Server Fault is a question and answer site for system and network administrators. Join them; it only takes a minute:

Sign up
Here's how it works:
  1. Anybody can ask a question
  2. Anybody can answer
  3. The best answers are voted up and rise to the top

It seems that the solution to accepting users from localhost is to create a copy of the user with @'localhost' (in addition to user@'%'). I'm trying very hard to understand the logic here, because it seems kind of bat-nuts crazy that the 'any host' wildcard, '%', wouldn't also accept localhost connections. Creating a second user isn't very practical when dealing with a large number of users. If a user changes their own password, it would then leave the other one unaffected.

Is there any sort of workaround to allowing user@'%' to accept localhost connections?

share|improve this question

The localhost style of connecting to mysqld forces the mysql client to authenticate via the socket file.

Connecting via the wildcard % demands the connecting to mysqld via TCP/IP.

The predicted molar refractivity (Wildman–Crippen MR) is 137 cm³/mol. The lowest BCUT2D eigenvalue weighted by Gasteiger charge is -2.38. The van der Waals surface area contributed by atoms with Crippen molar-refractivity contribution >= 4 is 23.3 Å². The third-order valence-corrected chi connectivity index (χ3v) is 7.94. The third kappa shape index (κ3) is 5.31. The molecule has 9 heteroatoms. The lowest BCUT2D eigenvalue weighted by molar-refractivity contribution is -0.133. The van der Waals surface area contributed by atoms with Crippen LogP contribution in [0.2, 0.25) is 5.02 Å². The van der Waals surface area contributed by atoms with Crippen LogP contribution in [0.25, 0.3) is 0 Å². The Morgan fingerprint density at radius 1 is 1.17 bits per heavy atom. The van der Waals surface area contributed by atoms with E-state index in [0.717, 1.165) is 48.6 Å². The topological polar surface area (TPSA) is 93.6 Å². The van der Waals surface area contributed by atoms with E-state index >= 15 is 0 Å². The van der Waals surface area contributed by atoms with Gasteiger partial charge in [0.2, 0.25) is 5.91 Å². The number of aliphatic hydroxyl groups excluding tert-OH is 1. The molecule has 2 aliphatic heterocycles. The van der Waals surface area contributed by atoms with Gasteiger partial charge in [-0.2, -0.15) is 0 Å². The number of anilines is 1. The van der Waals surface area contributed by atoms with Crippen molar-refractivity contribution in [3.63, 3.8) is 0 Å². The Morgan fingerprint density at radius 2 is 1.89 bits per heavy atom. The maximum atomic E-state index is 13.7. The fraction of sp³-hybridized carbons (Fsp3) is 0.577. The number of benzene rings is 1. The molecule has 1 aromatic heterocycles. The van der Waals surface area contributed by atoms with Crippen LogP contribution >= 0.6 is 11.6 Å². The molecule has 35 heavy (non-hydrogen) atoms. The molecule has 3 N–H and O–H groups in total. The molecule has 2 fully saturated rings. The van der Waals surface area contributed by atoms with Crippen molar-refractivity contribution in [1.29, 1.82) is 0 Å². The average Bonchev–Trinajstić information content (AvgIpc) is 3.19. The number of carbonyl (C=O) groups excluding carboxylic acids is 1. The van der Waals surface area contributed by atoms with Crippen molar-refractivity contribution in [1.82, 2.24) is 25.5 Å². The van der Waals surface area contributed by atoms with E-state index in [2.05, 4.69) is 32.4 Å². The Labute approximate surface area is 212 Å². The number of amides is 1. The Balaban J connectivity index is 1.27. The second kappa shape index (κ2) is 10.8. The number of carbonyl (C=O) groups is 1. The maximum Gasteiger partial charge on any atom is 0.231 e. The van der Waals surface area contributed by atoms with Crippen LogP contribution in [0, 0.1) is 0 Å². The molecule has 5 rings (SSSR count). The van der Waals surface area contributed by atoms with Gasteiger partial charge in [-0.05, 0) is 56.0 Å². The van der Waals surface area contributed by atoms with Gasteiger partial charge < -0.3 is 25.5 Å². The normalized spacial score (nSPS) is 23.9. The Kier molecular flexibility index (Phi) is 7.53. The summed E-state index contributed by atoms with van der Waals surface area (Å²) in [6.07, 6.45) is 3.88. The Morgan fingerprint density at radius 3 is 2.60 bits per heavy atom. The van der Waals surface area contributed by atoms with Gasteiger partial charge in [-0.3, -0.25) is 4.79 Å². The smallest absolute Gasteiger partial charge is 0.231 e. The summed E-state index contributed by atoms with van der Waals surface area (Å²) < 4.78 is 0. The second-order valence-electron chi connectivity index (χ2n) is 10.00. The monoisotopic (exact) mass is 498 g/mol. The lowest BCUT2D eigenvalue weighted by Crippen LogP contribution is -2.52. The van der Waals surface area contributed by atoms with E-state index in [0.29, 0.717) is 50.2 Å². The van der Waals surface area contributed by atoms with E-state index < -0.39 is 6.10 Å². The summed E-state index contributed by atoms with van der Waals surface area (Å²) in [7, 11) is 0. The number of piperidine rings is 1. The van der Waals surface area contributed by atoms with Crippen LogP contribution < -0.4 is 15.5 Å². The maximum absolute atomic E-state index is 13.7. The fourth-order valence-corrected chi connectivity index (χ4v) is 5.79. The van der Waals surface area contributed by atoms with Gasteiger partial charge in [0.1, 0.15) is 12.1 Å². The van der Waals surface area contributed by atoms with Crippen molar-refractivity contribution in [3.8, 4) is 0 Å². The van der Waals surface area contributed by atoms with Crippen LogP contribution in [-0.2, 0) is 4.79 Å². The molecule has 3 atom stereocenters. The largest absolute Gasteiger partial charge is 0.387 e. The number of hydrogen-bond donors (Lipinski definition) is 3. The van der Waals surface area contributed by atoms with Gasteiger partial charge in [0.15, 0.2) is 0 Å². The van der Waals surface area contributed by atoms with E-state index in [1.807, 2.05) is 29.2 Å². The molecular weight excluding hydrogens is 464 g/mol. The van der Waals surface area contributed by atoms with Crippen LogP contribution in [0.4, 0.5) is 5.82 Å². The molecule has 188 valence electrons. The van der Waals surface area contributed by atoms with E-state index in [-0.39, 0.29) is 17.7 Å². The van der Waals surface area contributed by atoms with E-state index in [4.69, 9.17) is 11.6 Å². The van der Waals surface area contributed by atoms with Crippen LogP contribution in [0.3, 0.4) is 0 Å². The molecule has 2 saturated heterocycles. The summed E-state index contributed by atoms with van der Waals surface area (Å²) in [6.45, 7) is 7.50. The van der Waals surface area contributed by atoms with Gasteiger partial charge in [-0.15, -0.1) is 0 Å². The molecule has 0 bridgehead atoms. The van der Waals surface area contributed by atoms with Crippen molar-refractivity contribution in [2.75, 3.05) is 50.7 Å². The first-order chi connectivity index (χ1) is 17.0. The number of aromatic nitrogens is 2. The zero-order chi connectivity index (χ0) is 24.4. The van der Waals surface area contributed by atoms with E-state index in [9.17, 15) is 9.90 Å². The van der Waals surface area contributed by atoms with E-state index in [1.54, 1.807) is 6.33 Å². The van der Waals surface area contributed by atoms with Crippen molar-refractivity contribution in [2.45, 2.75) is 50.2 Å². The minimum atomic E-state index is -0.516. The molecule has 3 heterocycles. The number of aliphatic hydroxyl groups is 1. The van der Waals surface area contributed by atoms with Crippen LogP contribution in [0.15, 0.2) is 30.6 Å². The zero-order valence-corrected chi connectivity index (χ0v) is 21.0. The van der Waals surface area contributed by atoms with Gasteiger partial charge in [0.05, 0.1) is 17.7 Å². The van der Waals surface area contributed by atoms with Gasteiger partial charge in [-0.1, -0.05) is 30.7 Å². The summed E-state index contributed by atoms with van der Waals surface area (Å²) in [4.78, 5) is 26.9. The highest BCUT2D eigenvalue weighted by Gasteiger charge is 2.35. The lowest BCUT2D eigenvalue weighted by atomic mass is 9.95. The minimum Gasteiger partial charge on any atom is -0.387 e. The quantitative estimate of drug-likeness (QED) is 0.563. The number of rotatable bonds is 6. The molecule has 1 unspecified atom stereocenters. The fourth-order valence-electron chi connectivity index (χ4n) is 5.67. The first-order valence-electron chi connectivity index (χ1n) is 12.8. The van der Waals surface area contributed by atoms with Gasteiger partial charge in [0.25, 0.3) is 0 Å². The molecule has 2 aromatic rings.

If have myuser@'%' with a password of mys3cr3t, and you do not want to add myuser@'localhost', I would like to suggest the following:

Connect to mysql like this

mysql --protocol=tcp -umyuser -pmys3cr3t

Using --protocol=tcp forces the mysql client program to use the TCP/IP to connect

Once you connect, run this query


USER() reports how you attempted to authenticate in MySQL

CURRENT_USER() reports how you were allowed to authenticate in MySQL

I wrote about this in the DBA StackExchange back on Jan 18, 2012.

share|improve this answer

You need to remove the anonymous users, as MySQL's pattern matching will match them first.

Run the mysql_secure_installation script or remove them manually.

share|improve this answer

Your Answer


By posting your answer, you agree to the privacy policy and terms of service.

Not the answer you're looking for? Browse other questions tagged or ask your own question.